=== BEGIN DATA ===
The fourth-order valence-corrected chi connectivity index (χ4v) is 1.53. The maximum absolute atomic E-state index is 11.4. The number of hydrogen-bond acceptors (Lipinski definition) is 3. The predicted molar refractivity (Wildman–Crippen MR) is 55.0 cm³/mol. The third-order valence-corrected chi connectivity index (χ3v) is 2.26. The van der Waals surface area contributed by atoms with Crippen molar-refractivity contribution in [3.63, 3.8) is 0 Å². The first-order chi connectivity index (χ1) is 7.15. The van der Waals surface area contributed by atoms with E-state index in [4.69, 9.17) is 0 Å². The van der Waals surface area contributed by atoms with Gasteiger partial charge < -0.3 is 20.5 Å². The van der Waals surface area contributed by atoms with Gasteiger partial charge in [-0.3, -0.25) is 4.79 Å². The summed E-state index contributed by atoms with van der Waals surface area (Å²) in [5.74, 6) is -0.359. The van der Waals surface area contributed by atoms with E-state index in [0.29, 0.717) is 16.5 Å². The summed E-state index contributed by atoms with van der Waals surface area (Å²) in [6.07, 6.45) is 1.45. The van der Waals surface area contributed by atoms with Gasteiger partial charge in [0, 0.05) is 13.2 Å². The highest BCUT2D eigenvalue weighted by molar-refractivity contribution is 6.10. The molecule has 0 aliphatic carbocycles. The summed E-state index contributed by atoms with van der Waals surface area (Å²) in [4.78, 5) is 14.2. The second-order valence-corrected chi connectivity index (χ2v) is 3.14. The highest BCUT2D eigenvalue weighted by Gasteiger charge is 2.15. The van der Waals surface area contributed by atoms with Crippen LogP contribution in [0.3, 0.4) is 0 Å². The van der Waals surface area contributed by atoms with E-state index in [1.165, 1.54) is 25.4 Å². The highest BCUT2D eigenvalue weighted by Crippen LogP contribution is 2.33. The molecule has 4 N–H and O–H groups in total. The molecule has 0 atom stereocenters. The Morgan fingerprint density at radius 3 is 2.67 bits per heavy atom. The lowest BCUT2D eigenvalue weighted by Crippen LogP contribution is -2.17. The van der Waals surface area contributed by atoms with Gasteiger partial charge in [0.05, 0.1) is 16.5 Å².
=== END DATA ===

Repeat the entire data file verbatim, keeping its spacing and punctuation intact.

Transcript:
The fourth-order valence-corrected chi connectivity index (χ4v) is 1.53. The maximum absolute atomic E-state index is 11.4. The number of hydrogen-bond acceptors (Lipinski definition) is 3. The predicted molar refractivity (Wildman–Crippen MR) is 55.0 cm³/mol. The third-order valence-corrected chi connectivity index (χ3v) is 2.26. The van der Waals surface area contributed by atoms with Crippen molar-refractivity contribution in [3.63, 3.8) is 0 Å². The first-order chi connectivity index (χ1) is 7.15. The van der Waals surface area contributed by atoms with E-state index in [4.69, 9.17) is 0 Å². The van der Waals surface area contributed by atoms with Gasteiger partial charge < -0.3 is 20.5 Å². The van der Waals surface area contributed by atoms with Gasteiger partial charge in [-0.3, -0.25) is 4.79 Å². The summed E-state index contributed by atoms with van der Waals surface area (Å²) in [5.74, 6) is -0.359. The van der Waals surface area contributed by atoms with E-state index in [0.29, 0.717) is 16.5 Å². The summed E-state index contributed by atoms with van der Waals surface area (Å²) in [6.07, 6.45) is 1.45. The van der Waals surface area contributed by atoms with Gasteiger partial charge in [0, 0.05) is 13.2 Å². The highest BCUT2D eigenvalue weighted by molar-refractivity contribution is 6.10. The molecule has 0 aliphatic carbocycles. The summed E-state index contributed by atoms with van der Waals surface area (Å²) in [4.78, 5) is 14.2. The second-order valence-corrected chi connectivity index (χ2v) is 3.14. The highest BCUT2D eigenvalue weighted by Gasteiger charge is 2.15. The van der Waals surface area contributed by atoms with Crippen LogP contribution in [0.3, 0.4) is 0 Å². The van der Waals surface area contributed by atoms with E-state index in [1.165, 1.54) is 25.4 Å². The highest BCUT2D eigenvalue weighted by Crippen LogP contribution is 2.33. The molecule has 4 N–H and O–H groups in total. The molecule has 0 atom stereocenters. The Morgan fingerprint density at radius 3 is 2.67 bits per heavy atom. The lowest BCUT2D eigenvalue weighted by Crippen LogP contribution is -2.17. The van der Waals surface area contributed by atoms with Gasteiger partial charge in [0.05, 0.1) is 16.5 Å².